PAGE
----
1. Check-in with your doctor and insurance carrier. Double check and make sure that you have all of the proper vaccinations and that you have renewed all essential prescriptions. Also, ask you medical insurance provider if your policy applies overseas for emergencies. If it doesn’t, and you want to add extra coverage, consider supplemental insurance.
2. Bring copies of your passport. If your passport gets stolen or lost you want to be sure that you can still get back into the country, or be able to prove your citizenship.
3. Leave a copy of your passport. For extra backup, leave a copy of your passport at home or with someone you trust. Consider making an electronic copy you can store in your email account as well.
4. Register with your embassy. If there’s a problem in the country, this will make it easier for your government to contact you and get you to safety.
5. Look up the monetary conversion before you go. Finding out that one Danish Krone is equal to just 19 cents … bad surprise. Make sure you do your math before you travel to get a sense of where the conversion rate is at.
6. Make sure your credit card will work in the country you’re visiting. European banks have switched almost completely to the more secure chip-and-PIN technology, and fewer businesses abroad are accepting the outdated magnetic-strip cards.
7. Go to a bank or ATM in the country you’re visiting. The conversion centers in the airport or around the city tend to be huge rip-offs. You won’t get charged as many fees at the ATM or the bank, and the conversion will be exact.
8. Always have local cash. Not every place takes credit cards. Especially important places like trains or buses.
9. Call your bank or credit card provider. Sometimes banks think that fraud may be occurring if transactions are suddenly happening in Bali when you’re from Jersey, and they will turn off your card as a security measure.
10. Check the country’s entrance/exit fees. Some countries require travellers to pay in order to enter or leave the country. These fees are not included in the price of your airline ticket, and can range from $25 to $200.
11. Buy tickets now for places you know you want to visit or see. By buying in advance you’ll be able to skip more lines, and find more deals targeted toward you.
12. Get guidebooks. Guidebooks usually include maps, keywords or phrases, and give you enough detail on certain sites that you won’t need to purchase the pamphlet at the venue. And download apps before you travel. Avoid downloading charges from your wireless carrier and get your apps before you leave.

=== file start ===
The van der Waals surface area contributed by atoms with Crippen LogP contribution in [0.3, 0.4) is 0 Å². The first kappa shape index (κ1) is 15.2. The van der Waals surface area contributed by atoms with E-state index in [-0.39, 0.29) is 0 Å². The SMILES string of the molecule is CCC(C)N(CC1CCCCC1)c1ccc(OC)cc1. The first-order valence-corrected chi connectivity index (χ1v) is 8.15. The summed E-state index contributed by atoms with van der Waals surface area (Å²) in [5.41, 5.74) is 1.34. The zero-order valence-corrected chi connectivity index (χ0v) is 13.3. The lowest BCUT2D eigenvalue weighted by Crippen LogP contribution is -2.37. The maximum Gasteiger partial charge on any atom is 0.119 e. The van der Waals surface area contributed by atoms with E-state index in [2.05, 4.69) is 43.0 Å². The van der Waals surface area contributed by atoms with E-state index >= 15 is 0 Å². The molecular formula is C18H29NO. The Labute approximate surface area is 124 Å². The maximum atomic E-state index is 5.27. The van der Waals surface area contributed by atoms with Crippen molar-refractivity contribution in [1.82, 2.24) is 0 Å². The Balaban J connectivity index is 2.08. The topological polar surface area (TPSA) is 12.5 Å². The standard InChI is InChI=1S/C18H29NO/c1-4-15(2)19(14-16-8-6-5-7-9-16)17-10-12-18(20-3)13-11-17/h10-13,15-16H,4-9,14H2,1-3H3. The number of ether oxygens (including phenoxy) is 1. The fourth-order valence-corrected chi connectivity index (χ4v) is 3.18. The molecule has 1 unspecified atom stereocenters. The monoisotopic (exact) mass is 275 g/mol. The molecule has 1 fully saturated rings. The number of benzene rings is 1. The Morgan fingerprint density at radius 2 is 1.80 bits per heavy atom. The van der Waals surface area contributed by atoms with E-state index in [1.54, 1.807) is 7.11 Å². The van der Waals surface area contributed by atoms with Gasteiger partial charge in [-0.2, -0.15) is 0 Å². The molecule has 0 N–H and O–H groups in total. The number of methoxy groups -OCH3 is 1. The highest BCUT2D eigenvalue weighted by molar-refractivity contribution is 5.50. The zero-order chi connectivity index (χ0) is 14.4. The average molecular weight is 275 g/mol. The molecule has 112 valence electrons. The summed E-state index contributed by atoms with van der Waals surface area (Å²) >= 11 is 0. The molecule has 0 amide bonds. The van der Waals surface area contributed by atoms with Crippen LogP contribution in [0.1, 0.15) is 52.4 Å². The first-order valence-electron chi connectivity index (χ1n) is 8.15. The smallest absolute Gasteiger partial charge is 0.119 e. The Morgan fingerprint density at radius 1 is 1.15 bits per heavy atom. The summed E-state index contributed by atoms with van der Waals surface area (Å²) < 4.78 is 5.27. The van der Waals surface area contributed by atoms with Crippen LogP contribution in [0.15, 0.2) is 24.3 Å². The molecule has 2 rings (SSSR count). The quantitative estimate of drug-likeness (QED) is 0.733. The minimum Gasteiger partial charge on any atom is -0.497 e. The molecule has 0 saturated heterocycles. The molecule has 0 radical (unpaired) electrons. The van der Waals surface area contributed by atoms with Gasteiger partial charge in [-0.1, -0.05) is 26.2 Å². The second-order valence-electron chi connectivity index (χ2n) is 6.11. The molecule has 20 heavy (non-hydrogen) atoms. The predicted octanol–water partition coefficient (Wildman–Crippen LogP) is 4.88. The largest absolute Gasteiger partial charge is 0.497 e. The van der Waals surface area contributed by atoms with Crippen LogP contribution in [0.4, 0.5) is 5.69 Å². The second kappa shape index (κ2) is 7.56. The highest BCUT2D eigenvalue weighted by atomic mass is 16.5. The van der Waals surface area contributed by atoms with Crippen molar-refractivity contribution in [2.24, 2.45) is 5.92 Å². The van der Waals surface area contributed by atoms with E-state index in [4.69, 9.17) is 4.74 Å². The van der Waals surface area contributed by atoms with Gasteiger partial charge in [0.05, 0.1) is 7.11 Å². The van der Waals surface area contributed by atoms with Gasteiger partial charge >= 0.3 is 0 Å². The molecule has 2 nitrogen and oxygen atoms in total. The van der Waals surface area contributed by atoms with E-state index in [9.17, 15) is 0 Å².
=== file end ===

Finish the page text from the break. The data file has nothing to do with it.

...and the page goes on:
13. Research events going on while you’re there. This will help you make sure that you’re not missing the best events going on in the city — fun things like festivals, ceremonies and natural events. Also be sure to research as a few national dishes to try. You don’t want to leave the country without experiencing what its known for.
14. Bring a charger adapter. Countries have different size plugs and voltage. So if you want to use your iPod, make sure you can charge it. A power strip can be a way to cheat and charge multiple devices off of one adapter.
15. Check the voltage of your electronics. From my own experience I know that nothing is worse than having an adapter and still not being able to use a blow-dryer or a straightener because the voltage isn’t high enough for that country.
16. Activate your phone’s global capabilities. There’s usually a charge for doing this, but it is much less than the roaming charges you’ll get if you don’t.
17. Pack an extra set of clothes in your carry-on bag. Don’t be one of those travelers decked out in J’adore Paris apparel because the airline lost your luggage and you have nothing else to wear.
18. To check a bag or not to check bag. Each airline has its own set of guidelines as to how many bags can be checked or carried on for free. Make sure to look up what your airline’s rules are to avoid any incremental fees. And, if you are connecting during your trip, know the luggage rules/fees for those airlines as well — especially for regional or low-cost carriers.
19. Bring snacks. Traveling abroad is fun, but eating in a foreign country can sometimes become a task. Bring small snacks that will tide you over until you find that perfect restaurant or food cart.
20.Pack light. You won’t need half of the things you think you might have to take with you on your travels. It’s a skill that most travelers have learnt to perfect after getting it wrong initially. Should you discover you need anything; a travel tip would be to buy most things at your destination country.
21.Carry extra cash on you. In case of an emergency should you lose your wallet or your card stops working or ATM’s run out of money. Travel tip to keep your money safe while travelling store it in your socks, under shoe inserts or a toiletry bag.
22.Speak to the locals. It can be your cab driver as you can learn from those who live in the country you’re visiting, and they can offer you great advice on best places to see and restaurants to eat.
23.Take lots of pictures. A picture tells a thousand words and you might as well capture your every moment on film. Photos are the memorabilia of your trip. Plus they’re easy to share, don’t cost anything or take up space in your luggage.
24.Keep copies of your important documents Keep both physical and digital copies of your passport, visa, driver’s license, birth certificate, health insurance card and important contacts in case of an emergency.
25. Keep in touch. Travelling around the world and meeting new people is great, but also communicate with your family and friends every now and then. Not only by posting selfies on your social media platforms of all your travels, but also through a postcard, phone call, email to alert your loved ones and make them aware always as to your whereabouts